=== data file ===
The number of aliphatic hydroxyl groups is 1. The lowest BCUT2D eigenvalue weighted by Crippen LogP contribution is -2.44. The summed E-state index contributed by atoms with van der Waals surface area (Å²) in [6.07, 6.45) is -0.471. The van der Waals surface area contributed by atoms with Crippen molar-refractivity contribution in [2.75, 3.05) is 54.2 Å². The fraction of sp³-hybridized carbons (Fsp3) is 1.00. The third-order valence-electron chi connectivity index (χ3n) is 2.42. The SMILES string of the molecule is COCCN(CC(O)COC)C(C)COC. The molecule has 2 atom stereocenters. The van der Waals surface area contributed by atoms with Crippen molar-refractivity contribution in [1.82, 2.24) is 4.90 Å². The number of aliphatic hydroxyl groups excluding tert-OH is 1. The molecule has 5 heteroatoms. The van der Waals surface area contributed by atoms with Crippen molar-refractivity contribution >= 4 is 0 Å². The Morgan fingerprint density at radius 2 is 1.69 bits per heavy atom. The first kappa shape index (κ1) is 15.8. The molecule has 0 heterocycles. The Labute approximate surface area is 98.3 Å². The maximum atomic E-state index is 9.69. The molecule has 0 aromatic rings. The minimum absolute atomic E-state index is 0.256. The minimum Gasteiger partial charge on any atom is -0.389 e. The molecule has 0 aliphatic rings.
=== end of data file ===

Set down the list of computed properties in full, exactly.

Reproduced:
The number of aliphatic hydroxyl groups is 1. The lowest BCUT2D eigenvalue weighted by Crippen LogP contribution is -2.44. The summed E-state index contributed by atoms with van der Waals surface area (Å²) in [6.07, 6.45) is -0.471. The van der Waals surface area contributed by atoms with Crippen molar-refractivity contribution in [2.75, 3.05) is 54.2 Å². The fraction of sp³-hybridized carbons (Fsp3) is 1.00. The third-order valence-electron chi connectivity index (χ3n) is 2.42. The SMILES string of the molecule is COCCN(CC(O)COC)C(C)COC. The molecule has 2 atom stereocenters. The van der Waals surface area contributed by atoms with Crippen molar-refractivity contribution in [1.82, 2.24) is 4.90 Å². The number of aliphatic hydroxyl groups excluding tert-OH is 1. The molecule has 5 heteroatoms. The van der Waals surface area contributed by atoms with Crippen molar-refractivity contribution >= 4 is 0 Å². The Morgan fingerprint density at radius 2 is 1.69 bits per heavy atom. The first kappa shape index (κ1) is 15.8. The molecule has 0 heterocycles. The Labute approximate surface area is 98.3 Å². The maximum atomic E-state index is 9.69. The molecule has 0 aromatic rings. The minimum absolute atomic E-state index is 0.256. The minimum Gasteiger partial charge on any atom is -0.389 e. The molecule has 0 aliphatic rings.